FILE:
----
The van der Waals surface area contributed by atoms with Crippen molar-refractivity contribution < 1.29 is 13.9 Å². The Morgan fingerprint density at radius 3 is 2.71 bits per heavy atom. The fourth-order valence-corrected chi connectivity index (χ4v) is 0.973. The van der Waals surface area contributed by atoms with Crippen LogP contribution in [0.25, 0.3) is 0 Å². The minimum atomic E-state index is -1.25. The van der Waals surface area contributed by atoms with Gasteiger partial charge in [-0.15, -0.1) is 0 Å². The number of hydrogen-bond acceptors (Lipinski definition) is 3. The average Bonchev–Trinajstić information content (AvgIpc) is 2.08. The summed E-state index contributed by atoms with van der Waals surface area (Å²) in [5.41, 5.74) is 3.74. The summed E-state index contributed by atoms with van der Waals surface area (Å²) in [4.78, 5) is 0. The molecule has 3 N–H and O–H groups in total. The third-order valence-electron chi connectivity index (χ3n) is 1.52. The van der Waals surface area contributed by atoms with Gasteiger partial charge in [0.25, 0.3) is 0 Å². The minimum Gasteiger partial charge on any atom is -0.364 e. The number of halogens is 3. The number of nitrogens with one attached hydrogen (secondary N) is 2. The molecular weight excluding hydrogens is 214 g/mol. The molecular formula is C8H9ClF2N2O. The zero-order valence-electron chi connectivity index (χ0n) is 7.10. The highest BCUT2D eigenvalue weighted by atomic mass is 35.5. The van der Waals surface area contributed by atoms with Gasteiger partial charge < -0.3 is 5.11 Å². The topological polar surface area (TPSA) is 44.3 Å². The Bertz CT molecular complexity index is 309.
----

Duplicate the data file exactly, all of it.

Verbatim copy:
The van der Waals surface area contributed by atoms with Crippen molar-refractivity contribution < 1.29 is 13.9 Å². The Morgan fingerprint density at radius 3 is 2.71 bits per heavy atom. The fourth-order valence-corrected chi connectivity index (χ4v) is 0.973. The van der Waals surface area contributed by atoms with Crippen LogP contribution in [0.25, 0.3) is 0 Å². The minimum atomic E-state index is -1.25. The van der Waals surface area contributed by atoms with Gasteiger partial charge in [-0.15, -0.1) is 0 Å². The number of hydrogen-bond acceptors (Lipinski definition) is 3. The average Bonchev–Trinajstić information content (AvgIpc) is 2.08. The summed E-state index contributed by atoms with van der Waals surface area (Å²) in [5.41, 5.74) is 3.74. The summed E-state index contributed by atoms with van der Waals surface area (Å²) in [4.78, 5) is 0. The molecule has 3 N–H and O–H groups in total. The third-order valence-electron chi connectivity index (χ3n) is 1.52. The van der Waals surface area contributed by atoms with Gasteiger partial charge in [0.25, 0.3) is 0 Å². The minimum Gasteiger partial charge on any atom is -0.364 e. The number of halogens is 3. The number of nitrogens with one attached hydrogen (secondary N) is 2. The molecular weight excluding hydrogens is 214 g/mol. The molecular formula is C8H9ClF2N2O. The zero-order valence-electron chi connectivity index (χ0n) is 7.10. The highest BCUT2D eigenvalue weighted by atomic mass is 35.5. The van der Waals surface area contributed by atoms with Gasteiger partial charge < -0.3 is 5.11 Å². The topological polar surface area (TPSA) is 44.3 Å². The Bertz CT molecular complexity index is 309.